Bringing Whole Grains Back
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Although things are slowly changing, 42 percent of Americans still eat no whole grains at all—and only seven percent of us get the recommended three servings per day. But when I serve millet or quinoa as a side dish or incorporated into a casserole, my friends quip, "You’re feeding us bird seed again!"
Birds, it seems, know what’s good for them. Most Americans are familiar with millet only as an ingredient in birdseed, but this was one of the earliest cultivated grains. Today, it sustains one third of the world’s population, and is widely used in Asian, African and Eastern European cuisine. Soothing and easily digested, it is one of the least allergenic, non-glutinous grains available.
Another ancient grain, buckwheat, is not a true grain or grass, but a fruit seed related to rhubarb and sorrel. This hardy plant grows well on poor, acidic soils, is tough enough to push out most competitors, and is one of the few commercially grown crops that don’t require chemicals in the field or in the processing plant. Although a rarity in the U.S., buckwheat is common in many parts of the world. French galettes, Japanese soba noodles, Russian bliny and Ukrainian hrechanyky are all made with buckwheat. Kasha, or roasted buckwheat groats, is a common side dish among Eastern Europeans.
While barley is one of the first foods given to babies, most adults have neglected this wholesome grain, with its distinctive nutty flavor and chewy texture. This adaptable, hardy plant grows in soils and climates from the tropics to the Arctic Circle, and has been cultivated for more than 7,000 years in Asia and Africa. Barley’s fiber is found throughout the kernel, not just in the bran, so even heavily pearled (polished) barley contains ample fiber. According to Jackie Keller, founding director of NutriFit, barley has a lower glycemic index than other grains, so it is absorbed slowly into the bloodstream, helping to regulate blood sugar.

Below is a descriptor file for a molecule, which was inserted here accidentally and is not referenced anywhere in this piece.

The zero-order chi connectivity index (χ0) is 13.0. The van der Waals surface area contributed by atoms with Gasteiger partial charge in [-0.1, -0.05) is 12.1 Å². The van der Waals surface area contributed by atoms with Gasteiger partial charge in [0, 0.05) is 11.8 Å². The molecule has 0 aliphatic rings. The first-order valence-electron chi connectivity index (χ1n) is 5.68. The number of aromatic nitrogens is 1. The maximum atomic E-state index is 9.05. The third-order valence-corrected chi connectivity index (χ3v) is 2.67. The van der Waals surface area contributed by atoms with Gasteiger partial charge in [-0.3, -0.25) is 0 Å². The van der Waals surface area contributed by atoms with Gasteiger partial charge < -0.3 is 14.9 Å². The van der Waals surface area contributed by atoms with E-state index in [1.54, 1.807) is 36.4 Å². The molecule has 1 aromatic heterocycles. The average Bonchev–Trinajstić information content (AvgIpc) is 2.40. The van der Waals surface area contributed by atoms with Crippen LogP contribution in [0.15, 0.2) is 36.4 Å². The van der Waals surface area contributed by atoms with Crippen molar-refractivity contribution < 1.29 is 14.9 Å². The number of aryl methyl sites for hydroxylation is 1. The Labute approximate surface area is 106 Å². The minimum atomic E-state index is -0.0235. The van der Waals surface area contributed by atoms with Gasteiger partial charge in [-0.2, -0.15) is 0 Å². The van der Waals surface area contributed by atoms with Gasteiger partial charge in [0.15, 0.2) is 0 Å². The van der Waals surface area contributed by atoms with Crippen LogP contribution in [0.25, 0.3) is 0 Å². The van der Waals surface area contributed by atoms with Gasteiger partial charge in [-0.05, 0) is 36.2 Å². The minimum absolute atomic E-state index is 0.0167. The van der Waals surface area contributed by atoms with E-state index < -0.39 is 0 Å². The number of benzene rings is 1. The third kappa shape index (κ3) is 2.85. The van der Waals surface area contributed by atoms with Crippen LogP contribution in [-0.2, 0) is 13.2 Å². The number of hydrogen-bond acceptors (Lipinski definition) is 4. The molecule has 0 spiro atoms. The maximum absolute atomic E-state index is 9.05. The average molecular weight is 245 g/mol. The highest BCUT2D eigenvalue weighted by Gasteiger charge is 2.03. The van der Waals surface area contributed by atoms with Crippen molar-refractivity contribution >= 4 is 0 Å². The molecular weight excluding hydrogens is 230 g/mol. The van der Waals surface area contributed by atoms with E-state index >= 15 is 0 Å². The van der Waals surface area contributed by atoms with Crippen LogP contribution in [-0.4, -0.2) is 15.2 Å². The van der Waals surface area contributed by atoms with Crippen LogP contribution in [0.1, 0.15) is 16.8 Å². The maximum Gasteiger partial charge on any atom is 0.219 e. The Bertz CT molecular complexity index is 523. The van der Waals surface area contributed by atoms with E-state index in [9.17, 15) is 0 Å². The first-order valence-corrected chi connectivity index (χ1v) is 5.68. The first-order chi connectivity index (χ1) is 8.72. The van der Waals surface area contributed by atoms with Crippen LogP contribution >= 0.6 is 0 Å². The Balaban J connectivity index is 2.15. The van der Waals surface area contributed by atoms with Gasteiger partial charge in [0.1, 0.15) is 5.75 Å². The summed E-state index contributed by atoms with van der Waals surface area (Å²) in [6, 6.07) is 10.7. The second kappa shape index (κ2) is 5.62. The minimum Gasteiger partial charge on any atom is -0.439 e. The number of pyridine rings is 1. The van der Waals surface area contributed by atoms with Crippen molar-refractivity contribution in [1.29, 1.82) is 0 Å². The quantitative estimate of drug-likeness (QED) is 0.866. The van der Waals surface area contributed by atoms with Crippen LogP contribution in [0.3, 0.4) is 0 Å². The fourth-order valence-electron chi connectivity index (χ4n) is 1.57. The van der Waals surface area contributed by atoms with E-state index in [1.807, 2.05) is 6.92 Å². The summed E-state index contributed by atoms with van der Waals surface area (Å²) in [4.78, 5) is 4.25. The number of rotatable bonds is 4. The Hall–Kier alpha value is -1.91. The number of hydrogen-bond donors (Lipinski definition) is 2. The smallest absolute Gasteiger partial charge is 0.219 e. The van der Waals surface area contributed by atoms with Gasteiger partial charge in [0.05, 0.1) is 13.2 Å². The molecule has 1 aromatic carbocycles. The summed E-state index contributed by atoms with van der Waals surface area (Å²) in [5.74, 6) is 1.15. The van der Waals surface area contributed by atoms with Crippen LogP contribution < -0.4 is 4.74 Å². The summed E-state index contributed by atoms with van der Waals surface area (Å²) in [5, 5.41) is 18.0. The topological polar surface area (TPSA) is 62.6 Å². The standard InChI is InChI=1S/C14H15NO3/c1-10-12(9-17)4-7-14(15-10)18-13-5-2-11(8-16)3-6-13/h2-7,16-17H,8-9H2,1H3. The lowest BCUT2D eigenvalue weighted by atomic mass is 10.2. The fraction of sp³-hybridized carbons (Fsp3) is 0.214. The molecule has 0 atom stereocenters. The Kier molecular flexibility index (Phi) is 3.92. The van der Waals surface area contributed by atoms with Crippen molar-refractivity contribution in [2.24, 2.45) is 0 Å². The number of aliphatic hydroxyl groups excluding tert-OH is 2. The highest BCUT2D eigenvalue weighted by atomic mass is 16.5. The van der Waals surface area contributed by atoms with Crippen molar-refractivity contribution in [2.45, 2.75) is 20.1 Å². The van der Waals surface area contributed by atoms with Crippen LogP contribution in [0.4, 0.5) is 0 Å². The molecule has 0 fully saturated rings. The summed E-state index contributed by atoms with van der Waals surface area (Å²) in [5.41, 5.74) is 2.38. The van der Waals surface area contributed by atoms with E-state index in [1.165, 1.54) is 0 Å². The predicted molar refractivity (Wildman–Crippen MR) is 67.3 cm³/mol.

Before potatoes and corn migrated from the New World to the Old, barley, buckwheat, rye and millet were the staple foods of northern and central Europe. Though they have largely been replaced by rice and pasta, they can be found in most health food stores and increasingly in specialty sections of larger supermarkets. Each has a unique nutritional profile, so variety ensures a complete nutrient balance. All contain important fiber, vitamins, minerals, protein, and an assortment of phytochemicals.
Dr. Janet Bond Brill, a nutritionist and author of Cholesterol Down, points out, "Diets rich in whole grains are linked to a reduced risk for many of the chronic diseases and health problems that plague our nation, such as cardiovascular disease, obesity and certain types of cancers, high blood pressure and constipation."
So why don’t we eat more grains? For the most part, we don’t know what to do with them. Even with the movement to "whole foods," few Americans eat the pure grain kernels. Instead, we reach for processed grain products. Many "wholegrain" breads, cereals and pastas have a substantial amount of refined flour, sugar and chemicals, because all that is needed to feature the government’s new whole grain stamp is eight grams (half a serving) of whole grain. Researchers at the U.S. Department of Agriculture (USDA)’s Economic Research Service found that most of the whole grain foods consumers ate were crackers, snacks and ready-to-eat cereals—all processed food products.
Many whole grains cook quicker than the ubiquitous rice, and can serve as the foundation for easy, appetizing dishes. A pilau is a one-pot meat-and-vegetable grain dish with many variations. Stir-fries can be served over a variety of grains, and grain salads make for a light, simple meal.
Keller, who in addition to her work at NutriFit is also a nutritionist, certified wellness coach and a Cordon Bleu-trained chef, says there is nothing more satisfying and simple to make than a bowl of vegetable-barley soup. She rinses the barley, puts it in a pot with water, a little sea salt, and her favorite vegetables, and lets it cook. Keller also uses millet in kale stew and veggie burgers.
Grains can replace rice, potatoes or pasta. They can be served under meat or sautéed vegetables; give extra body to soups and stews; and can be incorporated into casseroles, soufflés, or stuffing. They even make a great hot breakfast cereal.
YVONA FAST is the author of the New York food column, "North Country Kitchen," and maintains the site www.wordsaremyworld.com